Class: Premium Midsize Crossover
Miles Driven: 296
Fuel Used: 14.4 gallons
Fact: Ferrari no longer builds cars equipped with manual gearboxes. Most of the Italian sports cars now come with a 7-speed dual-clutch automated-manual transmission that Ferrari—and most buff books—claim produces better acceleration numbers than would a traditional stick shift.
Class: Midsize Crossover
Miles Driven: 363
Fuel Used: 18.1 gallons
Pontiacs were always a little cooler than Chevrolets, at least at Fremd High School in Palatine, Illinois, in the early Eighties. My take, and the take of my gearhead buddies at the study-hall table, was that the Firebird was a notch above the Camaro (thank the 400-cubic-inch V8), the Ventura was a bit better than the Nova, and the Grand Prix had it all over the Monte Carlo. On the subject of Bonneville versus Caprice, we were divided. Police versions of the big Chevy were cool enough to break down the barriers of brand loyalty.
Coupes account for only five percent of the premium vehicle market, but they’ve also traditionally been important halo vehicles for their respective brands. That’s certainly been the case at Infiniti, where the Q60 coupe and convertible (and their G35/G37 predecessors) have typically been the most stylish and dynamic vehicles in the marque’s model lineup. After a year’s absence, the Q60 coupe returns for 2017 with a new design that shares elements of its architecture with the Infiniti Q50 sedan. We recently had the opportunity to sample the hottest version of the Q60 on a San Diego-area drive route.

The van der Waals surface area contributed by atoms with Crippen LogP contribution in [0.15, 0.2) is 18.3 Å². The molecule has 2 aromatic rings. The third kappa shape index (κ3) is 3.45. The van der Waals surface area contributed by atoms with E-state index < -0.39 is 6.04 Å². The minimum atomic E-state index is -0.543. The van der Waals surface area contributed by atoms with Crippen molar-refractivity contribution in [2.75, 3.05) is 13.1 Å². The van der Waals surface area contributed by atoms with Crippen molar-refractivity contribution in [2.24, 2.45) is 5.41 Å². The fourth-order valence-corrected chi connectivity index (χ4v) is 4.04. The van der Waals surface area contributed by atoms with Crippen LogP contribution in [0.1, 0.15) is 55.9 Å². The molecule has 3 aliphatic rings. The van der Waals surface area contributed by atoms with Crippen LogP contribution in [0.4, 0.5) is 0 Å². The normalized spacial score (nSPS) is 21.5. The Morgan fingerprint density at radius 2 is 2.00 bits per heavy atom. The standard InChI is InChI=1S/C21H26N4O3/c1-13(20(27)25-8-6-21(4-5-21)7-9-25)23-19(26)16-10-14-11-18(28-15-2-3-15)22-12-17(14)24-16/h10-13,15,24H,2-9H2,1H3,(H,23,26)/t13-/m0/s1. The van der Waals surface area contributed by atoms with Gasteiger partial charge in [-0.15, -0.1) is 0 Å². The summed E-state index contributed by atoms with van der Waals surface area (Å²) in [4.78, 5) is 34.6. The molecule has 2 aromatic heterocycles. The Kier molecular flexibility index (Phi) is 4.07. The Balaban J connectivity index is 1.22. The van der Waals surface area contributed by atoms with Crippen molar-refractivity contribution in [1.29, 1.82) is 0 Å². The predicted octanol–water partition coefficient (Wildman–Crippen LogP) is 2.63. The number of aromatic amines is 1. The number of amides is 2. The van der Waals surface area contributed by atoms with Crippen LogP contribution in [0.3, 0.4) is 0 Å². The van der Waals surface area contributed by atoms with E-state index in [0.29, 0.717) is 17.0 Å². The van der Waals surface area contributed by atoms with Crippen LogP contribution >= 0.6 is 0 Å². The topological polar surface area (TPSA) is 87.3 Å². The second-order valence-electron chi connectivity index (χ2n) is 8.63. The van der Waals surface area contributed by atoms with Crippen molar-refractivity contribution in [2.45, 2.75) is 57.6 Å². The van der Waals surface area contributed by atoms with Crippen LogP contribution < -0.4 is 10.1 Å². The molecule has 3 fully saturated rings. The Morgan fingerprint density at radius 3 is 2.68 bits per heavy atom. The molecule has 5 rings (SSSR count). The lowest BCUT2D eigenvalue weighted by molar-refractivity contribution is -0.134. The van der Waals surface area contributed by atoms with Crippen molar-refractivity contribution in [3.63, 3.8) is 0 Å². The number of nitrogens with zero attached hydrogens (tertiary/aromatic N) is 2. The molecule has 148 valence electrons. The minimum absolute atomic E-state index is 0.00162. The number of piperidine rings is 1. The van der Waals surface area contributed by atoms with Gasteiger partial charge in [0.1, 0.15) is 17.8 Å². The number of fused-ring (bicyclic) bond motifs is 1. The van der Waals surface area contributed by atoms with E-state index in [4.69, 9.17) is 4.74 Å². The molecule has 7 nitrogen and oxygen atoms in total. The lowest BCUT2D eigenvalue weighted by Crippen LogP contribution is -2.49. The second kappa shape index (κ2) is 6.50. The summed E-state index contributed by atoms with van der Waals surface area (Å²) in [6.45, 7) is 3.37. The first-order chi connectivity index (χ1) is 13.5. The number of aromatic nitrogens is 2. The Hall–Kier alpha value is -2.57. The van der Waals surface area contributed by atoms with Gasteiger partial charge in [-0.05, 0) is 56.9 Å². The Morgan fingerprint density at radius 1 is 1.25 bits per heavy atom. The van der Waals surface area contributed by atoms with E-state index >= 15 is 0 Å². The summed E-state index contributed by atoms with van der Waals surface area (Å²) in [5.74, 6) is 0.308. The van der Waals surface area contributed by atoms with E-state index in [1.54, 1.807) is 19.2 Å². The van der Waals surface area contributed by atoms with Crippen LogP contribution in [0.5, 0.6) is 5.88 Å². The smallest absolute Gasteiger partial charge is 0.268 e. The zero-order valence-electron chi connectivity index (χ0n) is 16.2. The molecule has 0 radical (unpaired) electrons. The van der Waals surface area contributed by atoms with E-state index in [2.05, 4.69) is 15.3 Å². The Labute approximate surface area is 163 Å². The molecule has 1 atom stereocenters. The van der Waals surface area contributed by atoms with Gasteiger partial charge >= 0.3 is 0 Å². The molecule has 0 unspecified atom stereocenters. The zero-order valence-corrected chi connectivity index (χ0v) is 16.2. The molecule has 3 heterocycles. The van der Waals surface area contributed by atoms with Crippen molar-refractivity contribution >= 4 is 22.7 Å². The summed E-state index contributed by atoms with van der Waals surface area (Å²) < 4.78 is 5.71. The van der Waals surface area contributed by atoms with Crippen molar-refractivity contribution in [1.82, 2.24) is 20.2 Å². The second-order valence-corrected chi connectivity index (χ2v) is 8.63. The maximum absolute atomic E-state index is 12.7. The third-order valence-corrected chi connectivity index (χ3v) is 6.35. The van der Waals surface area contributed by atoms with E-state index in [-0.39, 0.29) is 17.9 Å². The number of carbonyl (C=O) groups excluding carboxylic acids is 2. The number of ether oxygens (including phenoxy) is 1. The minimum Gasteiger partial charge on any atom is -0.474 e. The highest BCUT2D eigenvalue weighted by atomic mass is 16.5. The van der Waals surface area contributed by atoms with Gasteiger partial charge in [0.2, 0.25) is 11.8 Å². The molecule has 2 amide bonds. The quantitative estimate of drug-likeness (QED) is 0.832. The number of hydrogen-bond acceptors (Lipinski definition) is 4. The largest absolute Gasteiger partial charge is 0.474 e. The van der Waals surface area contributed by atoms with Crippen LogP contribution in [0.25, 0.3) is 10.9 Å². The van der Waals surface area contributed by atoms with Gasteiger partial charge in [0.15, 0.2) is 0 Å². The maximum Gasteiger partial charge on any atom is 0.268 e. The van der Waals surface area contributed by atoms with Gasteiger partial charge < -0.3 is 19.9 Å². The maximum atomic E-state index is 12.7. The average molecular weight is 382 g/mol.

America’s relationship with the versatile, practical hatchback has been a decidedly on-and-off affair.
During the ‘70s and ‘80s, it was “on.” Virtually every mainstream manufacturer offered one. But they were usually the cheapest cars you could find, and thus garnered a negative image that screamed, “I bought the cheapest car I could find.” Hardly a prestigious statement. As a result, their numbers dwindled during the ‘90s and remained low for the next couple of decades.
Two articles from Collectible Automobile® magazine, a Consumer Guide® Automotive companion publication, have won writing awards from an international vehicle-history association.
The term “cab forward” was first used by the railroad industry to describe steam engines designed with the passenger compartment located toward the front of the vehicle. The advantage of the layout was a clear and unfettered view of the track ahead. For this reason, cab-forward engines were most commonly seen in rail yards where traffic is heavy.
Americans are generally a lucky lot—at least as consumers. We usually get first crack at new blockbuster movies, there’s virtually nothing we can’t purchase and have shipped to us within 24 hours, and nearly every major automaker sells its wares in the U.S.